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So, we meet again? (Can we not.)

How many meetings do you attend a day?  If you are like me and the rest of us working in the U.S., it is probably quite a few.  It is estimated that the annual cost of meetings in the United States is $1.4 trillion... that’s trillion with a T!  I know when I wake up in the morning and check my schedule for the day, my mood is instantly better if I don’t have any meetings scheduled.  And why is that? 


Well, for me, it is because it means I will actually get work done.  When my day is filled with meetings, I find those are my least productive days.  I’m not going to say EVERY meeting I attend is a waste of time, as certainly there is value in collaboration and discussion in some instances.  But more often than not, meetings are unproductive and lead to little progress as they are too long, have the wrong attendees, do not have thoughtful agendas, and are dominated by a few loud voices in the room.

In human resources, we spend a lot of time analyzing the productivity and engagement of our employees.  How much are they getting done?  Are they wasting time?  Are they motivated by the work? Are they engaged?  How does their work link to strategic business goals?  These are important questions in our discipline; so much so, that we create surveys to gather data and write rules and polices to create a more focused, productive work environment. 

If we really care about our employees' productivity, engagement, and morale, then it is time we stop ignoring the unproductive, demotivating meeting culture that exists in most organizations and teach our employees how to lead effective meetings.

--Bethany J. Adams, MA, SHRM-SCP

In a survey on time wasters at work, 30% of the respondents said that their organizations block sites like Facebook, LinkedIn and Twitter while at work.  Now, I get it; I’ve certainly spent company time scrolling Twitter or checking posts on LinkedIn.  But how does that 10 minutes of wasted time compare to the HOURS of wasted time in unproductive meetings.  Let's be real.  If your company is concerned enough about the few minutes employees spend on social media each day wasting time but has never taken the time to examine the amount of time (not to mention morale) that is killed in meetings, you really can't tout that you care about productivity and the work environment.


That same survey found that “the biggest waste of time (at work), according to 47% of the respondents, is having to attend too many meetings.”  In the survey, too many meetings ranked ahead of other time wasters like fixing other people’s mistakes, office politics, annoying coworkers, busy work, and email.  If this is such a problem that we are all aware of, why are we not more concerned and searching for ways to improve this bad meeting culture that exists in organizations today?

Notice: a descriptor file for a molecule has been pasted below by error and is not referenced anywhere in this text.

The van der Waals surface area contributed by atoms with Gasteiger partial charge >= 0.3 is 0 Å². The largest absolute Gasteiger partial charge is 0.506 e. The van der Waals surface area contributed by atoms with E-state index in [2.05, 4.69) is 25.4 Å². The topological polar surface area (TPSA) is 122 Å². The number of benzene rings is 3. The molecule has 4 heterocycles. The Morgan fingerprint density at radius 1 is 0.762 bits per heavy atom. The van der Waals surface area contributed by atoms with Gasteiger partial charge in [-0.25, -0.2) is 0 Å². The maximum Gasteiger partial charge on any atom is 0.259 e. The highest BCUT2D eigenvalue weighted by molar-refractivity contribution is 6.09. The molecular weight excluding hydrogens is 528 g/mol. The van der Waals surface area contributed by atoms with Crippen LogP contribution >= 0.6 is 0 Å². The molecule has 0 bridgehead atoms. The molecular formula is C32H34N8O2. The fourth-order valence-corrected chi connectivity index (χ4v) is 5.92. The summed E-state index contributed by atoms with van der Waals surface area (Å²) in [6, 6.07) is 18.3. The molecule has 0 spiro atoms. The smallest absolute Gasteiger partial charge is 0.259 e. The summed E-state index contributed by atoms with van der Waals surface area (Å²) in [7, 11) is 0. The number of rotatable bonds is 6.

An organizational science professor from UNC Charlotte, Dr. Steven Rogelberg, has spent years researching this exact question.  Rogelberg argues that poor meetings are not just a “cost of doing business” and that managers, leaders or anyone calling meetings (ahem, YOU) should understand the science behind leading effective meetings.  Rogelberg has surveyed more than 5,000 employees across a range of industries and in his new book, The Surprising Science of Meetings, he shares evidence-based practices and techniques to enhance the quality of meetings and stop wasting all our time!  Small changes like the how long meetings are scheduled for, who attends, and providing snacks can have big impacts on the overall productivity and morale that comes out of meetings.  (I definitely vote for more meetings with good snacks!)


If we really care about our employees' productivity, engagement, and morale, then it is time we stop ignoring the unproductive, demotivating meeting culture that exists in most organizations and teach our employees how to lead effective meetings.  You can start by reading Rogelberg's book.


Bethany J. Adams, MA, SHRM-SCP is an Associate Director in the Graduate HRD Program at Villanova University.  Learn more about her here!



Photo credit from Flickr Creative Commons: Or Hiltch and Russell Davies

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